ECMO does not come without risks. Clotting, bleeding, risk of stroke, potential failure of other organs, infections, limb complications, need for blood transfusion and inability to wean off the support are all potential dangers of being on the machine. But in almost every case in which the technology is recommended, the patient has nothing left to lose.

“ECMO is an end-stage, lifesaving technique used for people who would not survive without it,” said Dr. Mulloy. “Patients on ECMO are the sickest patients in the hospital and would have a near 100 percent mortality rate otherwise. Therefore, it is a very useful tool that allows cardiothoracic surgeons to save lives of patients who would otherwise die with more conventional methods of cardiac and respiratory support. Fortunately, we’ve had very good outcomes here at Mission, with about 70 percent of patients placed on ECMO surviving.”

Torrey points out that the technology is only a stand-in until real healing can take place. “ECMO therapy has helped save patients’ lives at Mission,” she said. “However, it doesn’t treat the patient’s disease or injury; it only provides support and valuable time to heal. It’s Mission Health’s exceptional multidisciplinary team that works together to treat the underlying disease or injury that heals these patients.”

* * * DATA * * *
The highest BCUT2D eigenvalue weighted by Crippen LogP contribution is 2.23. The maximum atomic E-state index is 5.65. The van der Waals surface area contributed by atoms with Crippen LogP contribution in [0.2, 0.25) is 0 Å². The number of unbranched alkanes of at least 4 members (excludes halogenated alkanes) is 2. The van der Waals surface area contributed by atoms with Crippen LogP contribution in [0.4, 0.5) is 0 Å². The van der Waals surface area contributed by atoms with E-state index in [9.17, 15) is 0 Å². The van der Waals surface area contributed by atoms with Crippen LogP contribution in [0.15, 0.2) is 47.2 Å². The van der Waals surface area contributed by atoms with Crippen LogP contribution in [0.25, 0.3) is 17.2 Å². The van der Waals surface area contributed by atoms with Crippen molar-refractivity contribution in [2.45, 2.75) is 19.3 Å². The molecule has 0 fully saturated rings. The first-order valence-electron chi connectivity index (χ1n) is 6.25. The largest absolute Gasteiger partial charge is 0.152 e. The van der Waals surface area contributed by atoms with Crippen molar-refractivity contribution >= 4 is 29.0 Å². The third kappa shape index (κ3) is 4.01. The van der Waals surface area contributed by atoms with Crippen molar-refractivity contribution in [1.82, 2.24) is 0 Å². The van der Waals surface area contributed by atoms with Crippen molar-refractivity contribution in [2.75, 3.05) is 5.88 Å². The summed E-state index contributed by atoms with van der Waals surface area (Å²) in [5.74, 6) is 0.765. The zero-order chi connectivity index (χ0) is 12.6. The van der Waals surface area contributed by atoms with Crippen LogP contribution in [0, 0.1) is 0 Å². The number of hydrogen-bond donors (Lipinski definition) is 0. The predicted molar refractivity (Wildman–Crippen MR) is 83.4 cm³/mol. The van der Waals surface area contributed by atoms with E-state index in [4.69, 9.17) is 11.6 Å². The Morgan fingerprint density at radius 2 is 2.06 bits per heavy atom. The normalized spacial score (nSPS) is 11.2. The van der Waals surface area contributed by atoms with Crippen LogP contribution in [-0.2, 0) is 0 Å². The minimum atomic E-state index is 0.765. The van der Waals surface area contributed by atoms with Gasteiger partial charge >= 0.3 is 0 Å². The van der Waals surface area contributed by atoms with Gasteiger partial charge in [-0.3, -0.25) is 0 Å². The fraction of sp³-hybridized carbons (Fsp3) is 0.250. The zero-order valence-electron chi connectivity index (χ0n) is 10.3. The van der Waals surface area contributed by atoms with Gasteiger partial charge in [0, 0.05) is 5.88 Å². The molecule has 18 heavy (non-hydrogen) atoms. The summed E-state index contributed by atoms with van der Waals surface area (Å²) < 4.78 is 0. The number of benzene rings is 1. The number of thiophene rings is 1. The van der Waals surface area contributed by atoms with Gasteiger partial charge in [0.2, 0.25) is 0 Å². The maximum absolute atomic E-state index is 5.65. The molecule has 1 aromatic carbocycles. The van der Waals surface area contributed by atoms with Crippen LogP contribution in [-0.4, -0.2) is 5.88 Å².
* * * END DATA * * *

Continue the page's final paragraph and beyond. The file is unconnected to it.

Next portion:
A Lifesaver for WNC Patients

The technology behind ECMO has been in use for more than 50 years in the form of heart-lung bypass machines that are used in operating rooms during open-heart surgery. The ECMO machine is a miniaturized, portable version that can be brought to a patient’s bedside to support them for a longer period, extending to several days, weeks or months.

This convenience has only become available to Mission patients in the past two years, and it is currently the only system available to patients in western North Carolina. “Our program strives to have processes, procedures and systems in place that promote excellence and exceptional lifesaving care for patients in our region,” said Torrey.

Naturally, Stott doesn’t remember anything from her time on the machine. But her survival is a testament to its effectiveness. In addition, reports from her family and her experience with follow-up care made her grateful she was at Mission to undergo the treatment. So grateful, she brought in German chocolate cakes for the ECMO staff this past Christmas.

“I cannot praise the hospital enough,” Stott said. “The doctors and nurses all took such great care of me and were with me around the clock. I’m not just thankful for the machine, but all the people who knew how to work it and made sure I was doing okay.”

As for what it was like to be Mission’s first ECMO patient, Stott said: “I feel like a celebrity, but they’re the ones who should get the attention.”


Ami Torrey, RN, is lead nurse of the ECMO program at Mission Health.

Daniel Mulloy, MD, is a cardiothoracic surgeon at Asheville Heart, an affiliate of Mission Health.

For more information about Mission Heart, call (828) 274-6000 or visit mission-health.org/heart.